Putin says Russia hasn't meddled in US vote and never will
By GARY PRUITT Associated Press
ST. PETERSBURG, Russia (AP) — Russian President Vladimir Putin on Thursday reaffirmed his staunch denial that his government meddled in the 2016 U.S. presidential election despite the extensive evidence to the contrary, and insisted Moscow has no intention of interfering in any future votes, either.
Speaking in response to a question from The Associated Press during a meeting with chief executives of international news agencies in St. Petersburg, the Russian leader said that "we didn't meddle, we aren't meddling and we will not meddle in any elections."
Putin and other Russian officials have hotly denied any interference with the U.S. vote to help Donald Trump win the presidency, even though U.S. special counsel Robert Mueller has uncovered evidence of a Kremlin operation to interfere with the 2016 vote. He charged 12 Russian military intelligence officers with breaking into Democratic Party emails, and also indicted other Russians who used phony social media accounts to spread divisive rhetoric and to undermine the U.S. political system.
Putin insisted that "we don't have and never had any plans to interfere in U.S. domestic politics," but added that the Russian government can't stop private citizens from expressing their views about developments in the U.S. online.
"How can we ban them from doing that?" he said. "Do you have such a ban with regard to Russia?"
The president added that Russia had offered to agree on a set of rules regarding modern communications to President Barack Obama's administration and then Trump's White House, but neither was ready to make the deal.
During his meeting, Putin also warned that the U.S. reluctance to start talks on extending a key arms control pact raises the threat of an uncontrollable arms race, and said that Moscow has no plans to send troops to shore up Venezuela's embattled leader.
Asked about Trump's tweet this week that Moscow had informed Washington it had "removed most of their people from Venezuela," Putin said that Russian experts come and go to service Russian-made weapons bought by Caracas.
"We aren't building any military bases there, we aren't sending troops there, we have never done that," Putin said. "But we have fulfilled our contract obligations in the sphere of military-technical cooperation and we will keep doing that."
The Russian leader said the U.S. sanctions against Venezuela have hurt ordinary people, and warned Washington against using force to oust Venezuelan President Nicolás Maduro.
Russia has staunchly backed Maduro, while the U.S. and several dozen other nations have thrown their support behind opposition leader Juan Guaidó and recognized him as interim president, asserting that Maduro's re-election last year was illegitimate.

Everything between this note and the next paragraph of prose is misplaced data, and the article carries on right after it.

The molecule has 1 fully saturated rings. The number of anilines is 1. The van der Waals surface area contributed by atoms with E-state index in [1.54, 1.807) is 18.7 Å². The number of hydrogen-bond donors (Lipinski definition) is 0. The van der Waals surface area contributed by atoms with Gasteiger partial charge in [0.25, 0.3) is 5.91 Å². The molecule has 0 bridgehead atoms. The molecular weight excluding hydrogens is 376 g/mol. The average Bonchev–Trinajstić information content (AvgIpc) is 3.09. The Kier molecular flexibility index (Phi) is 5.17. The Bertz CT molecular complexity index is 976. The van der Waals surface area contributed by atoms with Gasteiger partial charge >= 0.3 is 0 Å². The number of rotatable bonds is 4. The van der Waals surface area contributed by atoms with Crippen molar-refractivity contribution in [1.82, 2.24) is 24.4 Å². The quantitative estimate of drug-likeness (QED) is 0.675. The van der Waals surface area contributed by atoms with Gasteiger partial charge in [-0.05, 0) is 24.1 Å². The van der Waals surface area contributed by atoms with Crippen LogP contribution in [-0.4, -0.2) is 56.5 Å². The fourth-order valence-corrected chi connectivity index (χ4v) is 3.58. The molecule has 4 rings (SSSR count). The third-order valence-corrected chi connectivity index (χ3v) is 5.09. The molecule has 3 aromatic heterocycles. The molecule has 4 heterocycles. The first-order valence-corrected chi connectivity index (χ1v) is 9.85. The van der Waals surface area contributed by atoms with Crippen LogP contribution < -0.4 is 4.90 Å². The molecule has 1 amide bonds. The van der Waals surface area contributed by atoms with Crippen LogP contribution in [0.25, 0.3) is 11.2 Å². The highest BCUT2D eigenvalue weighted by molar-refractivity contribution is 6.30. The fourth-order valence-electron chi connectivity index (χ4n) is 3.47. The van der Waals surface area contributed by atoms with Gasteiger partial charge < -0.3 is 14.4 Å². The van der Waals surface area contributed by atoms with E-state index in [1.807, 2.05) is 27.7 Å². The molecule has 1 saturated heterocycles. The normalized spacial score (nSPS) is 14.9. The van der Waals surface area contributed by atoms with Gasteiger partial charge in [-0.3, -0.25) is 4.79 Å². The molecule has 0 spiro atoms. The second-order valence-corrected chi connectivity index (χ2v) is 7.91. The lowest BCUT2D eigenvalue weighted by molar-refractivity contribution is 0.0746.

Putin said "the crisis in Venezuela should be settled by the Venezuelan people," adding that "through dialogue, consultations and cooperation between various political forces, the Venezuelan people themselves must decide whether Mr. Maduro should stay in power or not."
The Russian leader said he feels "absolutely neutral" about Guaidó, describing him as a "nice person," but charged that his leadership claim has created a precedent that could "lead to chaos across the world."
"Let them elect U.S. presidents, British prime ministers and French presidents like that," he said. "And where will all that lead? I would like to ask those who support it: Are you mad?"
Putin issued a stern warning about the danger of a new arms race.
He accused the United States of shunning talks on extending the New START nuclear arms reduction treaty that is set to expire in 2021.
Putin said that while Russia has repeatedly signaled its intention to begin discussions on extending the pact, Washington has been unresponsive.
"We have said 100 times already that we are ready, but no one is talking to us," he said.
The New START that was signed in 2010 by Obama and Russian President Dmitry Medvedev limits each country to no more than 1,550 deployed nuclear warheads and 700 deployed missiles and bombers.
Putin added that Russia's new weapons will protect its security "for a long time to come" even if the pact isn't extended, but he voiced concern about the "complete dismantling of arms control mechanisms."
Putin also criticized the U.S. withdrawal from another key arms pact, the 1987 Intermediate-Range Nuclear Forces Treaty, denying Washington's claims of Russian violations of the agreement.
Citing those alleged violations, the U.S. has formally suspended its obligations under the INF that bans all land-based cruise and ballistic missiles with a range of 500 to 5,500 kilometers (310 to 3,410 miles), setting the stage for the treaty to terminate later this year. Russia, which has denied any breaches, has followed suit.
While criticizing the U.S. moves, Putin said that his latest phone call with Trump "encouraged certain optimism." He said that Trump shared his concern about the arms race and suggested that the money spent on new weapons would be better used for other purposes.
The Russian leader noted that arms control talks should eventually involve other nuclear powers.
"As of now, the talks between us as the countries that have the most powerful nuclear arsenals are the most important, but I believe that all nuclear powers — both official and unofficial — should be brought in," Putin said.
Vladimir Isachenkov in Moscow contributed to this report.